I want to talk a little bit today about shims, specifically addressing how they work to address compatibility issues, and what the security ramifications are when you use a shim to address a compatibility issue.

Merriam Webster defines a shim as:

"a thin often tapered piece of material (as wood, metal, or stone) used to fill in space between things (as for support, leveling, or adjustment of fit)"

(Wow, I feel like an 8th grader beginning a term paper, using a definition like that!)

But the name shim comes exactly from this definition - we jam a thin piece of code between things - specifically, between the application's code and Windows code.

This works specifically because we implement an Import Address Table (IAT) to link to DLLs - specifically, to Windows DLLs.

Rather than talk about this, I figured I would just show this to you in a debugger. I began with the following source code:

#include <windows.h>

int WINAPI WinMain(HINSTANCE hInstance, HINSTANCE hPrevInstance,
                   PSTR szCmdLine, int iCmdShow)
    MessageBox(NULL, TEXT("Hello world."), TEXT("Hello"), MB_OK);
    return 0;

Nothing too fancy. In fact, it's pretty much identical to what you'll find at the beginning of Charles Petzold's Programming Windows book. Let's see how this looks in assembler:

0:000> uf ShimsAndIat!WinMain
ShimsAndIat!WinMain [c:\...\shimsandiat\shim.c @ 5]:
    5 00401000 6a00                push    0
    6 00401002 68f4204000      push    offset ShimsAndIat!`string' (004020f4)
    6 00401007 68fc204000      push    offset ShimsAndIat!`string' (004020fc)
    6 0040100c 6a00                push    0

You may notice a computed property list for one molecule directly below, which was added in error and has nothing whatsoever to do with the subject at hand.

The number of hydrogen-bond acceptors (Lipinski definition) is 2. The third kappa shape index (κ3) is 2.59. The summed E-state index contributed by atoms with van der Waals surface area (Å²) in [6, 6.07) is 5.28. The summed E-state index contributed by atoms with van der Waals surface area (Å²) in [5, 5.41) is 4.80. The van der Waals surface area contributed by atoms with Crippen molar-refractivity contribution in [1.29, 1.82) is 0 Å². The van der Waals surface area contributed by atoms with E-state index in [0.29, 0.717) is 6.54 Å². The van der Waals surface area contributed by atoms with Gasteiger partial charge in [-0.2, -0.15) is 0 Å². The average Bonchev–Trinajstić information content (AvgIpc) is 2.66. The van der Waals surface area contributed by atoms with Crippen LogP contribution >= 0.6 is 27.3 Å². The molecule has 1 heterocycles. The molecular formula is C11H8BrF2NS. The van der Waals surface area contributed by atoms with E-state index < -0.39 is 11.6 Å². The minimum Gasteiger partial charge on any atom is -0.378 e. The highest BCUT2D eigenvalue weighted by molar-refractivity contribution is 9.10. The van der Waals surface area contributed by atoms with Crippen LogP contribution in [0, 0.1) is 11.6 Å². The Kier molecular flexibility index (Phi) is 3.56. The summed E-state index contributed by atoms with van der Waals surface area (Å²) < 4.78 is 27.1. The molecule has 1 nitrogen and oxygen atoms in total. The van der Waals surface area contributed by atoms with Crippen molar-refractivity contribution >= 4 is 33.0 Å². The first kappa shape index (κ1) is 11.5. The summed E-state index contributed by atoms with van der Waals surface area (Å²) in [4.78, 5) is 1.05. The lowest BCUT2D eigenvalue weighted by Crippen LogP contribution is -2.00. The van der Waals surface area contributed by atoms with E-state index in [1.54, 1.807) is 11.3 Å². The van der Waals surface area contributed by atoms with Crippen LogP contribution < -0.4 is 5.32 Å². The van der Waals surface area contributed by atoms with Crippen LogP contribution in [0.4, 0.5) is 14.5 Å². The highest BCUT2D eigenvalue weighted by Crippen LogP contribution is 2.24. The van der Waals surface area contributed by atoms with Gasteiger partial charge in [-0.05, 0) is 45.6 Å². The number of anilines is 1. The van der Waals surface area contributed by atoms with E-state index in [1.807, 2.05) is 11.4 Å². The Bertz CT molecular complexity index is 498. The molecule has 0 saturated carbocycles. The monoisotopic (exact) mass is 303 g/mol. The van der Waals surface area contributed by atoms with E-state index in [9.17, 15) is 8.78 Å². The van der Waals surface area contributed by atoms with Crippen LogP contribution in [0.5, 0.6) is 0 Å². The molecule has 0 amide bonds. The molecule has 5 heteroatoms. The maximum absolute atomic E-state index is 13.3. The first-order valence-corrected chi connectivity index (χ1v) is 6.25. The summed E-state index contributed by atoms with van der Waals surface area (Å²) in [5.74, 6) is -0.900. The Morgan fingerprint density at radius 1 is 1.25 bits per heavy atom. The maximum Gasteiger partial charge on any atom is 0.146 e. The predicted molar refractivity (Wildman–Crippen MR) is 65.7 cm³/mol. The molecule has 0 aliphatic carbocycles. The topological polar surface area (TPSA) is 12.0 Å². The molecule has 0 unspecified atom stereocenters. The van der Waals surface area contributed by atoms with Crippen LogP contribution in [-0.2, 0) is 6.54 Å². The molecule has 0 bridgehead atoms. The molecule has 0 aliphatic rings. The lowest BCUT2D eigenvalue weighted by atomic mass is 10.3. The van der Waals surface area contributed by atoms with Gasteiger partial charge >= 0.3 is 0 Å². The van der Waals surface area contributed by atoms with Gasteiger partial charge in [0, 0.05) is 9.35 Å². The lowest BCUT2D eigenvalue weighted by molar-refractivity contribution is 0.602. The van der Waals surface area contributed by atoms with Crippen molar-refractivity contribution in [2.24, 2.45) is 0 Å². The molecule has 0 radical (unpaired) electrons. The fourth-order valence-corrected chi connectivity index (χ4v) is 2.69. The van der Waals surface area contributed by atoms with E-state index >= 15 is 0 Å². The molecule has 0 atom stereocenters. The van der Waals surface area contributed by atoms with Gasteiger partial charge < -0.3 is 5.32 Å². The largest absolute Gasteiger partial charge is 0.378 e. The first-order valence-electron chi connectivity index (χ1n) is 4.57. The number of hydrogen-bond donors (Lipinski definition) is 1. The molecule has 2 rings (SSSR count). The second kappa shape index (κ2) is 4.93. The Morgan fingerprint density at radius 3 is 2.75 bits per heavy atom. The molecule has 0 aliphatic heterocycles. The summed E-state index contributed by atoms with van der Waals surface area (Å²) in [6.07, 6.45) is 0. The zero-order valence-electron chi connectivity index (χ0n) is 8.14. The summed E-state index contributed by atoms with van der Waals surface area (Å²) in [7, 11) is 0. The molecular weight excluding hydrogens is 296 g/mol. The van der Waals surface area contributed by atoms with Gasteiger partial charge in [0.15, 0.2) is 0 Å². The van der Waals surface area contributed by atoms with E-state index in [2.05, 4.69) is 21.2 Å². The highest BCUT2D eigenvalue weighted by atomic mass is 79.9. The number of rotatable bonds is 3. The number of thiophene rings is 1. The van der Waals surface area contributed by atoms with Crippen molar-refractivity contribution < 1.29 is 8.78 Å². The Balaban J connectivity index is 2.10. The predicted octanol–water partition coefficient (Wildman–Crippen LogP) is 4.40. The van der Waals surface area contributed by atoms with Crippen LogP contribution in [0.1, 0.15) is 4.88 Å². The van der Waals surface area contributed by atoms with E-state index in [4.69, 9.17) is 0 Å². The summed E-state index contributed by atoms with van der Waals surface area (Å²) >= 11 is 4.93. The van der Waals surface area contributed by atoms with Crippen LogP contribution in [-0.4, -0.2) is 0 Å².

6 0040100e ff15ac204000   call    dword ptr [ShimsAndIat!_imp__MessageBoxA (004020ac)]
    7 00401014 33c0                xor     eax,eax
    8 00401016 c21000             ret     10h

When we call into Windows to invoke the MessageBoxA function, we don't jump there directly. We jump to a local symbol: _imp__MessageBoxA. If we then take a look at what we find at this address, we'll find our pointer to the function of interest:

0:000> dds 4020ac
004020ac  76ff56df USER32!MessageBoxA

Because we are jumping to the location pointed to by this pointer, we can see how easy it is to inject some new code: we simply need to replace the contents of the pointer (at 0x004020ac) with a new value - one that points to our shim code! The application we are trying to fix thinks it is calling in to Windows, but the shim code runs instead, and this shim code may call into Windows.

Let's take a look at a shimmed up application.

In this application, we are making a call to GetVersionEx. The application has a bug - it is checking for equality of the version of Windows to 5.1 (Windows XP). Here is the portion of the unassembled function doing this comparison:

0:000> uf DWM_Compositing_Rendering_Demo!WinMain

... (disassembly elided for clarity)

   10 0040103d ff1528204000    call    dword ptr [DWM_Compositing_Rendering_Demo!_imp__GetVersionExW (00402028)]
   11 00401043 837c240805       cmp     dword ptr [esp+8],5
   11 00401048 753e                 jne     DWM_Compositing_Rendering_Demo!WinMain+0x88 (00401088) 
   11 0040104a 837c240c01      cmp     dword ptr [esp+0Ch],1
   11 0040104f 7537                 jne     DWM_Compositing_Rendering_Demo!WinMain+0x88 (00401088)

... (disassembly elided for clarity)

But this application is shimmed. If we look at what _imp_GetVersionExW is pointing to, it's not GetVersionEx. It's:

0:000> dds 00402028
00402028  6cd54c66 AcLayers!NS_WinXPSP2VersionLie::APIHook_GetVersionExW

Yep - it's been redirected to a version lie, which causes this check to succeed. (If only every developer's keyboard included a > symbol...)

The shim itself doesn't need to call into Windows, but most do. They have to in many cases to do anything interesting. Because, as you can see, from the perspective of Windows, shim code is no different than application code. It's just arbitrary code that happens to be calling in to Windows to do some work for it. It can't circumvent any protections, it can't do anything less securely - shim code can only do what your application's code could do. No more, no less.

That's why there are no shims for "don't give me a UAC prompt for this application" - because your application can't do it either.

It also means that anything we can fix using a shim you could fix using code. After all, we did it with some code sitting between your application and Windows, you could just write similar code directly in your application and not have to use a shim at all.